Rebecca Cruise and Suzette Grillot discuss the implications of the Roma child found living with a couple in Greece, and the October 26 protest by Saudi women in defiance of the country's traditions against driving.
Later, a conversation about water and sanitation in Africa with the University of Oklahoma 2013 International Water Prize winner Ada Oko-Williams, and University College London hydrogeologist Richard Taylor.
Listen to Suzette Grillot's conversation with Ada Oko-Williams and Richard Taylor.
Ada Oko-Williams grew up in Nigeria, a country with more than 160 million people, but where only half the population has access to safe drinking water. Even fewer people have acceptable sanitary facilities.
She now lives and works in Sierra Leone, and over the past half-decade has worked with charities and non-governmental organizations in West Africa to create open-defecation free communities that benefit hundreds of thousands of people. Oko-Williams says the health problems associated with unsafe drinking water are well-known, but there are other dimensions to a lack of access.
The European Union is now pledging to help Italy after a boat capsized last week and killed hundreds of African migrants. Rebecca Cruise and Suzette Grillot discuss how European governments are struggling with refugee and asylum policies.
Richard Clarke is famously known for criticizing the Bush Administration for not doing enough to stop 9/11. But he now focuses on issues of cybersecurity and intellectual property theft, especially by the Chinese government.
Suzette Grillot and Rebecca Cruise discuss the foreign policy implications of the partial federal government shutdown, and the lingering effects of last month's mall shooting in Nairobi on Kenya's tourism industry and political stability.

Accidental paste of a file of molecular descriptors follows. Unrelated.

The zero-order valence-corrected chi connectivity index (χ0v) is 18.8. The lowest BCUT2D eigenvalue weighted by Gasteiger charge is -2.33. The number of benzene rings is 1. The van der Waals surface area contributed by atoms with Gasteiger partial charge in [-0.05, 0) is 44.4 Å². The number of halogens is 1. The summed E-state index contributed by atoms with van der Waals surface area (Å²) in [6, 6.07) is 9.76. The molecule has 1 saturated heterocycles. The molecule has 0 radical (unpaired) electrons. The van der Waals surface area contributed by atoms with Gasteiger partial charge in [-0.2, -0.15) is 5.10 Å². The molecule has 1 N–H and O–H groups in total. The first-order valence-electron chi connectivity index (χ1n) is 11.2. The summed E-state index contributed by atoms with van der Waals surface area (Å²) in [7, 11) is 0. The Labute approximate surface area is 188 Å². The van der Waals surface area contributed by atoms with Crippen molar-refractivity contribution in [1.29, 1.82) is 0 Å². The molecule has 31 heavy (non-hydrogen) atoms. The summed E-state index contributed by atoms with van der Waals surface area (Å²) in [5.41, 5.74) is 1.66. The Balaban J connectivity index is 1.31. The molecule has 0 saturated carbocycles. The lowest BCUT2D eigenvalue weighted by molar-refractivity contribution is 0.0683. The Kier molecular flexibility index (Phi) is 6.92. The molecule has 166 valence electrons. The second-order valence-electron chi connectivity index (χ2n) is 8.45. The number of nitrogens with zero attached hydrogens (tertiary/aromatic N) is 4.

Later, Suzette talks with Reggie Whitten, the founder of the Oklahoma City-based charity Pros for Africa. His foundation works closely with Sister Rosemary Nyirumbe, a nun from Uganda who operates a school for children affected by Joseph Kony's Lord's Resistance Army.
In February 2002, Reggie Whitten lost his 25-year-old son Brandon in a motorcycle accident after his son became addicted to prescription medication. For months, Whitten felt lost, and said he had no reason to live.
He joined friends on a trip to Africa, in a part of Northern Uganda then-dominated by warlord Joseph Kony and the Lord’s Resistance Army he built with kidnapped children.
Originally published on Wed September 11, 2013 3:07 pm
Satellite imagery and seismic data have identified two huge underground aquifers in Kenya's drought-prone north, a discovery that could be "a game changer" for the country, NPR's Gregory Warner reports.
The aquifers, located hundreds of feet underground in the Turkana region that borders Ethiopia and South Sudan, contain billions of gallons of water, according to UNESCO, which confirmed the existence of the subterranean lakes discovered with the help of a French company using technology originally designed to reveal oil deposits.